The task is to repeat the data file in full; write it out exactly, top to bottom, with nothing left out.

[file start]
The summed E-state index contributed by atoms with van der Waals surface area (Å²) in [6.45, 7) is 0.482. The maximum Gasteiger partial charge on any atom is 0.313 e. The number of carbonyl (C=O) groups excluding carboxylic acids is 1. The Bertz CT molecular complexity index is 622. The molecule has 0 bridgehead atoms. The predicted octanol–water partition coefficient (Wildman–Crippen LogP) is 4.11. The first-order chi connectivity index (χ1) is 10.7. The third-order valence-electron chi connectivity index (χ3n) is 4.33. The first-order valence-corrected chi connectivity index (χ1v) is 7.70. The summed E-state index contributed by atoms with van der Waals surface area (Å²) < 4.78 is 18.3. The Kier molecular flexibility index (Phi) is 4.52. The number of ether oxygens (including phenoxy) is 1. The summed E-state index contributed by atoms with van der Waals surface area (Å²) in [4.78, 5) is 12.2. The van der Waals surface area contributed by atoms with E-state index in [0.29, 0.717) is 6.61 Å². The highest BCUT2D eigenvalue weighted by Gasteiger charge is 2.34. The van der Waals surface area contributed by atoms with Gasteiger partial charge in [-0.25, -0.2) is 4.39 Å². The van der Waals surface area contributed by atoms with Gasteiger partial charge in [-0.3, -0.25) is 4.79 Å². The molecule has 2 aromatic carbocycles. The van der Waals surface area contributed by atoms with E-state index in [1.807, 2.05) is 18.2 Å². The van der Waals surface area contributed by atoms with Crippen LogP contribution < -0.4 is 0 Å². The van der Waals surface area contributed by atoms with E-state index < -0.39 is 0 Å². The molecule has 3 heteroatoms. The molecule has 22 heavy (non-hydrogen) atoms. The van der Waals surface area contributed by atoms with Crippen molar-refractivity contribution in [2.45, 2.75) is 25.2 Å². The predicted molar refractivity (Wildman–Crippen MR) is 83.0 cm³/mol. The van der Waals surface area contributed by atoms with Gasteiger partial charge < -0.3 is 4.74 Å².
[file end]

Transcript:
The summed E-state index contributed by atoms with van der Waals surface area (Å²) in [6.45, 7) is 0.482. The maximum Gasteiger partial charge on any atom is 0.313 e. The number of carbonyl (C=O) groups excluding carboxylic acids is 1. The Bertz CT molecular complexity index is 622. The molecule has 0 bridgehead atoms. The predicted octanol–water partition coefficient (Wildman–Crippen LogP) is 4.11. The first-order chi connectivity index (χ1) is 10.7. The third-order valence-electron chi connectivity index (χ3n) is 4.33. The first-order valence-corrected chi connectivity index (χ1v) is 7.70. The summed E-state index contributed by atoms with van der Waals surface area (Å²) < 4.78 is 18.3. The Kier molecular flexibility index (Phi) is 4.52. The number of ether oxygens (including phenoxy) is 1. The summed E-state index contributed by atoms with van der Waals surface area (Å²) in [4.78, 5) is 12.2. The van der Waals surface area contributed by atoms with E-state index in [0.29, 0.717) is 6.61 Å². The highest BCUT2D eigenvalue weighted by Gasteiger charge is 2.34. The van der Waals surface area contributed by atoms with Gasteiger partial charge in [-0.25, -0.2) is 4.39 Å². The van der Waals surface area contributed by atoms with Gasteiger partial charge in [-0.3, -0.25) is 4.79 Å². The molecule has 2 aromatic carbocycles. The van der Waals surface area contributed by atoms with E-state index in [1.807, 2.05) is 18.2 Å². The van der Waals surface area contributed by atoms with Crippen LogP contribution < -0.4 is 0 Å². The van der Waals surface area contributed by atoms with E-state index < -0.39 is 0 Å². The molecule has 3 heteroatoms. The molecule has 22 heavy (non-hydrogen) atoms. The van der Waals surface area contributed by atoms with Crippen molar-refractivity contribution in [2.45, 2.75) is 25.2 Å². The predicted molar refractivity (Wildman–Crippen MR) is 83.0 cm³/mol. The van der Waals surface area contributed by atoms with Gasteiger partial charge < -0.3 is 4.74 Å².